Table 2 Summary of Pharmacokinetic Parameters of Atorvastatin After a Single Administration of FDC of Fimasartan 120mg/Atorvastatin 40mg or Loose Combination of Fimasartan 120mg+Atorvastatin 40mg

Figure 3 Mean plasma concentration–time profiles for atorvastatin after a single administration of fimasartan 120mg/atorvastatin 40mg or fimasartan 120mg + atorvastatin 40mg (Inlet: 0–12h). Notes: 1) The first time a subject received fimasartan 120mg+atorvastatin 40 mg. 2) The second time a subject received fimasartan 120mg+atorvastatin 40 mg.

The calculated intra-subject CV of Cmax of fimasartan was 60.56% and the expanded 90% CI for scaled average BE was between 0.6539 and 1.5293. The corresponding values of atorvastatin were 44.14% and between 0.7257 and 1.3780, respectively (Table 3). The GMR with 90% CIs for Cmax of both fimasartan and atorvastatin were within the conventional acceptable range of 0.80–1.25 as well as the expanded range calculated by intra-subject CV. Corresponding values for AUClast of both fimasartan and atorvastatin were also within the conventional BE range.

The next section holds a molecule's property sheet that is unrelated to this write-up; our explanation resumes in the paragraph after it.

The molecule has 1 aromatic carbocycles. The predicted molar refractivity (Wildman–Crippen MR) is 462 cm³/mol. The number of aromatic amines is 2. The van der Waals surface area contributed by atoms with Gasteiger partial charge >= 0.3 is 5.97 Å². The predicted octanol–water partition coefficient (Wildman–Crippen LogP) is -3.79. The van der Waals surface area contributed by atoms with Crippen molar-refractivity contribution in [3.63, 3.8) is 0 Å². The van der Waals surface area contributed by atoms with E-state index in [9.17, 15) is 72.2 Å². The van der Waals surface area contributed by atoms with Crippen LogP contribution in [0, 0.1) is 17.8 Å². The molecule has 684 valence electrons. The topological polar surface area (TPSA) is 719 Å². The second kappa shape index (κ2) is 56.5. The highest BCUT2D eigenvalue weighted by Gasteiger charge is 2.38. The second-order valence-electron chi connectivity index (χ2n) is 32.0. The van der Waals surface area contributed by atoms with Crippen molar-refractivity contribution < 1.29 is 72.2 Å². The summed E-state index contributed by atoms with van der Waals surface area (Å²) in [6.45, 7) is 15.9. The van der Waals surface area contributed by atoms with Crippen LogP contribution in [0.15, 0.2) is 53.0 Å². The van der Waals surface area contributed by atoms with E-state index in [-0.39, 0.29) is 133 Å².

Table 3 Comparison of Pharmacokinetic Parameters of Fimasartan and Atorvastatin After a Single Administration of FDC of Fimasartan 120mg/Atorvastatin 40mg or Loose Combination of Fimasartan 120mg+Atorvastatin 40mg

Safety and Tolerability

In the 60 subjects who were administrated the drug at least one time, a total of 54 adverse events were observed in 22 subjects. Among these, 15 adverse events in 9 subjects had a causal relationship with the investigational drug (adverse drug reactions). Two events occurred in two subjects (3.51%) who were administered fimasartan/atorvastatin FDC and 13 events occurred in 8 subjects (13.33%) who were administered loose combination. All the events were concluded mild in intensity and resolved without sequelae. There were no serious adverse events.

There were no clinically significant findings in physical examinations or electrocardiograms and routine laboratory parameters.

Discussion